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Old 03-01-2004, 08:09 AM   #11 (permalink)
 
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Well, I tested it with vinegar in several spots and ONE spot fizzed. So I guess it is not aquarium friendly. I'll have to find another rock I guess.
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Old 03-01-2004, 08:13 AM   #12 (permalink)
 
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That was a great link cS, T'anks for posting that.

"When you test it with vinegar and it fizzes, does it fizz like crazy or to you have to stare at it forever to see if it fizzes a few bubbles at a time?"

I've had one rock fizz on me using vineger, it didn't fizz all that much but it was enough that I didn't want to risk it in the tank.

As for testing in a stocked tank. As far as I'm aware (feel free to correct me where I'm wrong ) rock, and wood aren't likely to outright kill your fish the moment you put it in. Rather they will alter the water quality enough to cause some stress. Some exceptions to this might be any fungus or bacteria that might come in on untreated decor, or a sharp rock that could cut.

If rock or driftwood were to alter kh and/or ph it isn't likely to happen the day you put it in, it may take 2-3 or even longer depending on size of tank size of addition ect.

^_^



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Old 03-01-2004, 08:45 AM   #13 (permalink)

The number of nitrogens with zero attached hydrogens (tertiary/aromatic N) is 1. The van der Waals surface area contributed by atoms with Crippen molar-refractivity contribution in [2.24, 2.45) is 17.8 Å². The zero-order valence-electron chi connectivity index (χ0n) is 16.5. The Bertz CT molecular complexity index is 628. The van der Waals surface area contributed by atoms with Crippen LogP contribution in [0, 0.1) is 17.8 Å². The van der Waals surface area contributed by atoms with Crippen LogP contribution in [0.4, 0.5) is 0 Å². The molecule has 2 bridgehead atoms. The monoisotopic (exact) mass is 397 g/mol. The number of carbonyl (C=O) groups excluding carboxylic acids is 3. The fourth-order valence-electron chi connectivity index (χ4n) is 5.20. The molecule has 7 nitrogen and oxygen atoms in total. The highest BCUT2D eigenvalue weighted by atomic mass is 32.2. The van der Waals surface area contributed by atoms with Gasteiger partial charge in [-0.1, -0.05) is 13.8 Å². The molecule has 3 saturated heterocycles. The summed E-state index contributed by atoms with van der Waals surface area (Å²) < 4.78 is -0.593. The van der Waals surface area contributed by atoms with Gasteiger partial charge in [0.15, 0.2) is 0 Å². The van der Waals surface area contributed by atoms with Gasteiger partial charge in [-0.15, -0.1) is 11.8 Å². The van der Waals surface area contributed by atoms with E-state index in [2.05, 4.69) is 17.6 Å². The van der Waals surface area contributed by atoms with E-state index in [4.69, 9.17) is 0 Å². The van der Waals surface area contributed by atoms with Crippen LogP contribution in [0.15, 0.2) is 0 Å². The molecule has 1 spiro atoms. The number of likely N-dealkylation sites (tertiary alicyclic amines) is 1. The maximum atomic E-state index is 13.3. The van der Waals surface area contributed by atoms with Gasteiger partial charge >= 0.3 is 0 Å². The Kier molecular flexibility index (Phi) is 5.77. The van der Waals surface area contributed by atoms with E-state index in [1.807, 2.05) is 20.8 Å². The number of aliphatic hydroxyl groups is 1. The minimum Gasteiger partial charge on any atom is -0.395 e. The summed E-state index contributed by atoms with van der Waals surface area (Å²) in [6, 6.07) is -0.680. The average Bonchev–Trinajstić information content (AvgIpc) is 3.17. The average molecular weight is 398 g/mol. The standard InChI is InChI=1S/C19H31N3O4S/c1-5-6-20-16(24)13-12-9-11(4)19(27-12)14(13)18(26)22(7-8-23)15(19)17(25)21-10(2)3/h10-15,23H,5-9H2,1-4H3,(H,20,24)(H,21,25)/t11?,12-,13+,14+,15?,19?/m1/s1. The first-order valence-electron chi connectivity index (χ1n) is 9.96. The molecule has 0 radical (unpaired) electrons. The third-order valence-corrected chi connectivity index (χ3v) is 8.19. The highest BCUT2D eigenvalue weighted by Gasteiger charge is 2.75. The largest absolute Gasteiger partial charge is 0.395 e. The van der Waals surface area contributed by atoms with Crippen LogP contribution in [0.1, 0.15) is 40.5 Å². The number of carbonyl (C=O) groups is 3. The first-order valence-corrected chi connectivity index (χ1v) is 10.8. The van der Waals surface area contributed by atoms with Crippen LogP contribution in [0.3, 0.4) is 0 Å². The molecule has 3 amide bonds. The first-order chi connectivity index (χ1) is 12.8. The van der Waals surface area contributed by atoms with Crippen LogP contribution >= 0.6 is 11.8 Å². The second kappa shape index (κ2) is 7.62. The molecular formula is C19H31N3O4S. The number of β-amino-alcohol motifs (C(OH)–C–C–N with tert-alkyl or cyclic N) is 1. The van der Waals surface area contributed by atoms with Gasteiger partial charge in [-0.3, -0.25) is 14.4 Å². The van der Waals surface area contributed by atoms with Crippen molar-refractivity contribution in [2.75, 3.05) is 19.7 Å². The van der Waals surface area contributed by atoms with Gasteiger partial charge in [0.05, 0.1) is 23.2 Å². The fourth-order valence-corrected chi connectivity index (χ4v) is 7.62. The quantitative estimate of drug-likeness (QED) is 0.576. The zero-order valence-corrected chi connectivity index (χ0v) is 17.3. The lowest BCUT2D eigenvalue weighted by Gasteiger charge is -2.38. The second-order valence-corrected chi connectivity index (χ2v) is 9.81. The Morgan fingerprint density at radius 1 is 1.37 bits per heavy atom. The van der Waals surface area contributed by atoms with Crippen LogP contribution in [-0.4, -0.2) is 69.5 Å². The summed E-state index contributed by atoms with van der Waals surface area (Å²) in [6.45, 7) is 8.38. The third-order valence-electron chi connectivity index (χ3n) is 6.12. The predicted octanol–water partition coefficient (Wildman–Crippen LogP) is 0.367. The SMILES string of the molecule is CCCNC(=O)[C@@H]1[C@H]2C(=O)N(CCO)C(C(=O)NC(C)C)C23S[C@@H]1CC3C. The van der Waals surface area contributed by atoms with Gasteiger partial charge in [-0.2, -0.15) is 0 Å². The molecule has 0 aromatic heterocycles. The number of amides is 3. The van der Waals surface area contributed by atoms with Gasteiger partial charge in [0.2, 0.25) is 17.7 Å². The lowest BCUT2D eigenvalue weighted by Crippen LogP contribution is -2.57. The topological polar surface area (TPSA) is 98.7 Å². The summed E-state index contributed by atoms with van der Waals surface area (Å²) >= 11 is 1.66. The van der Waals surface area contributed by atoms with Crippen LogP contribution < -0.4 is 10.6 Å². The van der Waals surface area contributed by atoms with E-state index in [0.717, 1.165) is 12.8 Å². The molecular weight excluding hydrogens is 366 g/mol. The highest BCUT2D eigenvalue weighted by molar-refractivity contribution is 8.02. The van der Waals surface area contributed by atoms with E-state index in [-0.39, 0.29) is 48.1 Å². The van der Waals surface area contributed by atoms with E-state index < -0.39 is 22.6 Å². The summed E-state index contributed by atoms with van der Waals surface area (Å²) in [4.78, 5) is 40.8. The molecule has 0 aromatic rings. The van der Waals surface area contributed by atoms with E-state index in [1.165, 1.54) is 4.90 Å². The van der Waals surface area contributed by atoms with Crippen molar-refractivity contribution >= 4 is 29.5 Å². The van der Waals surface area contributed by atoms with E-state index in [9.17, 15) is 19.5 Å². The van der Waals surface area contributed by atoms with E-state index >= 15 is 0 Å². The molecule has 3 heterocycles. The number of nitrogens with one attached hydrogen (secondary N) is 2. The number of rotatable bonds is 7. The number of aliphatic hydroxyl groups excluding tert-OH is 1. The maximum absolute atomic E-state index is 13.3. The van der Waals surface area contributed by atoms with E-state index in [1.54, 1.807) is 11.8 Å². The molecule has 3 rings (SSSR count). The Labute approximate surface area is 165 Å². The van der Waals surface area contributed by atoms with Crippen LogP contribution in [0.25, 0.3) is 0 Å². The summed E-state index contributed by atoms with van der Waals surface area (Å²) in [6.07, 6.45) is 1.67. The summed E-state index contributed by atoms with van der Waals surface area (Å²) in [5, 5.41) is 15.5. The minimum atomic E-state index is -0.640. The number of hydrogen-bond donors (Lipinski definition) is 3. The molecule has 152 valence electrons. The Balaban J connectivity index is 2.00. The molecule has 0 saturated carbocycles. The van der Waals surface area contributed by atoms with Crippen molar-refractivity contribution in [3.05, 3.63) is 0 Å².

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Quote:
Originally Posted by able_ranui
Well, I tested it with vinegar in several spots and ONE spot fizzed. So I guess it is not aquarium friendly. I'll have to find another rock I guess.
It's not the end of the world. If you have some sort of star-crossed attachment to the rock , then simply soak it in a Muriatic acid solution (1 part acid to 1 part water) until the fizzing stops. Then, it would be fine for aquarium use.

Muriatic acid can be found in any hardware/home improvement stores (in the paint department) very cheaply.
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Old 03-01-2004, 09:07 AM   #14 (permalink)
 
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I scratched the rock and then checked it, would that make a difference in the soaking in acid results?
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Old 03-03-2004, 01:14 AM   #15 (permalink)
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JHudson,

I am unsure as to what you are asking, but the soak I mentioned is meant to dissolve away those parts of the rock (carbonate-based portions) that would alter the tank's water chemistry. When you scratch the rock, you are increasing the surface area for the acid to react so that you would be better able to see the "fizzing" action, if any. When you do observe the fizzing, then the rock will alter the KH (and other parameters depending on the composition of the rock); and thus, should be discarded. However, if you are VERY attached to the rock, then a soak in a strong acid solution (like Muriatic acid, which is HCl) would hopefully remove the "bad" portion of the rock. I suggested that you should dilute the muriatic acid with water because the MA that the store sells has very pungent and dangerous fumes that aren't very good for you if inhaled.

Please let me know if I am misunderstanding your question.
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Old 03-03-2004, 09:05 AM   #16 (permalink)
 
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Yes, you understood my question. Thanks for the clarification.
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